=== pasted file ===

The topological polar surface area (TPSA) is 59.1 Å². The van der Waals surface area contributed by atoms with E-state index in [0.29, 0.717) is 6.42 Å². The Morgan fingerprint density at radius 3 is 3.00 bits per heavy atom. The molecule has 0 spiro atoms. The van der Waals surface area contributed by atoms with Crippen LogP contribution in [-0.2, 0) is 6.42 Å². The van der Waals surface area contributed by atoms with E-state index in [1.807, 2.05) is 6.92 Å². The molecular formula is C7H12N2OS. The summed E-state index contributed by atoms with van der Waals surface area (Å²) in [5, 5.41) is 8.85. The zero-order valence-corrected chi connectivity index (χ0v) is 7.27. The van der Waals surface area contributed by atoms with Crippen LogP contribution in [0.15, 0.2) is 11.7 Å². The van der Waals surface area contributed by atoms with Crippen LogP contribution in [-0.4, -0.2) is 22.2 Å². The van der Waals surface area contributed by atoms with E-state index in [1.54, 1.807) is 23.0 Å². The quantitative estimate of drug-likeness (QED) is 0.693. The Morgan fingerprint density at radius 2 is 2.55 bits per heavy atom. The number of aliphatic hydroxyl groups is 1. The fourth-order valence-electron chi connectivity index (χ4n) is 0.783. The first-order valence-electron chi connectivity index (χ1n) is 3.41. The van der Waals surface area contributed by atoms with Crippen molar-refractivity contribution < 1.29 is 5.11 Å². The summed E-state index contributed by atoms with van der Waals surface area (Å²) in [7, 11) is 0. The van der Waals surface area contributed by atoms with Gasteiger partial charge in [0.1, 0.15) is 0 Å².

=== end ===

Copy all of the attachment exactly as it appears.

The topological polar surface area (TPSA) is 59.1 Å². The van der Waals surface area contributed by atoms with E-state index in [0.29, 0.717) is 6.42 Å². The Morgan fingerprint density at radius 3 is 3.00 bits per heavy atom. The molecule has 0 spiro atoms. The van der Waals surface area contributed by atoms with Crippen LogP contribution in [-0.2, 0) is 6.42 Å². The van der Waals surface area contributed by atoms with E-state index in [1.807, 2.05) is 6.92 Å². The molecular formula is C7H12N2OS. The summed E-state index contributed by atoms with van der Waals surface area (Å²) in [5, 5.41) is 8.85. The zero-order valence-corrected chi connectivity index (χ0v) is 7.27. The van der Waals surface area contributed by atoms with Crippen LogP contribution in [0.15, 0.2) is 11.7 Å². The van der Waals surface area contributed by atoms with Crippen LogP contribution in [-0.4, -0.2) is 22.2 Å². The van der Waals surface area contributed by atoms with E-state index in [1.54, 1.807) is 23.0 Å². The quantitative estimate of drug-likeness (QED) is 0.693. The Morgan fingerprint density at radius 2 is 2.55 bits per heavy atom. The number of aliphatic hydroxyl groups is 1. The fourth-order valence-electron chi connectivity index (χ4n) is 0.783. The first-order valence-electron chi connectivity index (χ1n) is 3.41. The van der Waals surface area contributed by atoms with Crippen molar-refractivity contribution < 1.29 is 5.11 Å². The summed E-state index contributed by atoms with van der Waals surface area (Å²) in [7, 11) is 0. The van der Waals surface area contributed by atoms with Gasteiger partial charge in [0.1, 0.15) is 0 Å².